In the northern extent of Kissimmee Prairie Preserve State Park, prairies hold court horizon to horizon.
It is an immersive landscape, one that is designated an official Dark Sky Park and Florida’s only one, an excellent reason for an overnight trip to Pine Island Slough.
Meeting the Kissimmee River again as this segment leaves the state park for water management lands, the river’s marshes and their scaly residents assert themselves along the trail.
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Trailhead: 27.584209, -81.045357
Address: 33104 NW 192nd Ave, Okeechobee
Fees: $4 per vehicle, $2 pedestrian
Restrooms: at the park office
Land manager: Florida State Parks
Hikers coming into the park along the Florida Trail need to stop at the park office to pay your entrance fee and camping fee for use of the designated campsites along the trail. Camping costs $5 per adult, $1 per child. Random camping is not permitted.
At the north end of this section, the S-65A Lock must be crossed. You must arrive there and cross during the following hours: Mon-Fri 7 AM-6 PM, Sat-Sun 5:30 AM-7:30 PM (Mar-Oct), 5:30 AM-6:30 PM (Nov-Feb). You cannot cross when the lock is being used.
Once you cross the lock into KICCO WMA, you have another 1.1 miles to go to reach the KICCO Grade trailhead, and hunting is allowed along that stretch of trail. Check hunt dates in advance and wear orange during hunts.
North of the state park, South Florida Water Management District manages KICCO WMA. To obtain a gate code to be able to park at KICCO Grade, apply online or call them weekdays 9-4 at 561-924-5310 x3333 and ask for Kim Willis.
Kim can also help with free camping permits for KICCO. To leave a car overnight in KICCO and backpack north to it, you must reserve a campsite even if you are not using it.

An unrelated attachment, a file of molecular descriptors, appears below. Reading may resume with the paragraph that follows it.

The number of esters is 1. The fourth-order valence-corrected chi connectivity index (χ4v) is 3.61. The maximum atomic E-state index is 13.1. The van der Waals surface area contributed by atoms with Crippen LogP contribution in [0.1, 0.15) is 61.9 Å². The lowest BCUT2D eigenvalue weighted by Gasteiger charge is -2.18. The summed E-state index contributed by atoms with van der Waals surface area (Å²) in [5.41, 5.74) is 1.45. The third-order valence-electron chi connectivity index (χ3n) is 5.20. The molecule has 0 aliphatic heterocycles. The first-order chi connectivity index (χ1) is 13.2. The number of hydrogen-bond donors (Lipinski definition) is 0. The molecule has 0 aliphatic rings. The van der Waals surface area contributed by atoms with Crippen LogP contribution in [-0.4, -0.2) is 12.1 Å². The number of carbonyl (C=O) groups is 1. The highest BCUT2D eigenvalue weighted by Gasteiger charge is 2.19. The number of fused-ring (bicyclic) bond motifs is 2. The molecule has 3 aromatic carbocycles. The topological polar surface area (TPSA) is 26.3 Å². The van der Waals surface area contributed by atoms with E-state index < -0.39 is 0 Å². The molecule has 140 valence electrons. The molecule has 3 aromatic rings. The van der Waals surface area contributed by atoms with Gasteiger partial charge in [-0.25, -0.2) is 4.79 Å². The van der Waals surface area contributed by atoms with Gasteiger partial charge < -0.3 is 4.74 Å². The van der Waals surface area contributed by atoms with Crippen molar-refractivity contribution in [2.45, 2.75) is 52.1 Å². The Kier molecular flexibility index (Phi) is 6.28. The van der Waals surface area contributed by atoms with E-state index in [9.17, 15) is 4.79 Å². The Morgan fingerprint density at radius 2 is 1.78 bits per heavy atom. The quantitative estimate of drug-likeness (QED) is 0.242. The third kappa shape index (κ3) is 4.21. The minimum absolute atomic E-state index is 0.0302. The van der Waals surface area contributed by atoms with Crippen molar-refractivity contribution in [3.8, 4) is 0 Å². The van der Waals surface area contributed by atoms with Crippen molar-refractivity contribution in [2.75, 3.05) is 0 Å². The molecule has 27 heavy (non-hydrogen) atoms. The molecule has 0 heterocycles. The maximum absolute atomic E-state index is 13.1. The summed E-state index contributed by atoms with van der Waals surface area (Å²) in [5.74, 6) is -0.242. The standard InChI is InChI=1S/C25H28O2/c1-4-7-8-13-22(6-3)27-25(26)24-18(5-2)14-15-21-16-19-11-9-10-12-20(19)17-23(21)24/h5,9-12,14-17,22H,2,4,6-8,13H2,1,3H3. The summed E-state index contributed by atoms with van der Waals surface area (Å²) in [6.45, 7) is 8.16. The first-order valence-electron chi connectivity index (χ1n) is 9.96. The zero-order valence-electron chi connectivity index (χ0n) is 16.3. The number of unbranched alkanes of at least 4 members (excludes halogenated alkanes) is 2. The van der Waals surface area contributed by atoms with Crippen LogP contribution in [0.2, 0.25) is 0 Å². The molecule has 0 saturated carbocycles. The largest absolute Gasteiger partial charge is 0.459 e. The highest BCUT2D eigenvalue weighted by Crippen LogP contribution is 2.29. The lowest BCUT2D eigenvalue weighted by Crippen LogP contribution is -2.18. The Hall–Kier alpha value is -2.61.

While leashed dogs are welcome on this trail, this is not a good habitat for them due to the large alligator population in the sloughs and marshes along the trail.
This section is extremely dangerous if the river floods. If you run into water flowing over the trail at or north of the park’s north boundary, turn back.
It is a very long drive between the two trailheads for this section, plus you absolutely must apply for and receive a gate code in advance to access KICCO Grade to be able to drive down it and park at the northern trailhead for this segment. Plan for a 1.5 to 2 hour drive, depending on the condition of KICCO Grade, if you drop a car at the north end first and then drive to the south end to start. It’s smart to do so the night before hiking, camping near the start if sites are available.
KICCO Grade trailhead: From the junction of SR 60 and US 441 just west of Florida’s Turnpike at Yeehaw Junction, drive east on SR 60 for 30 minutes. Cross the Kissimmee River and turn left soon after into the large entrance for River Ranch. Follow River Ranch Rd to where you see the teepees.
Turn right and follow the dirt road past the teepees between the fencelines to the KICCO WMA gate. Use your gate code to open the gate (a tumbler lock). Drive in and lock the gate. Drive all the way to the end of KICCO Grade road, which is a limestone road that kicks up a lot of dust. Beware of loose cattle, hikers, equestrians, and cyclists on the road. The road ends just around the corner past the Tick Island Slough gate at a sign that says “Handicapped Hunter Parking.” Park nearby but not in that particular spot.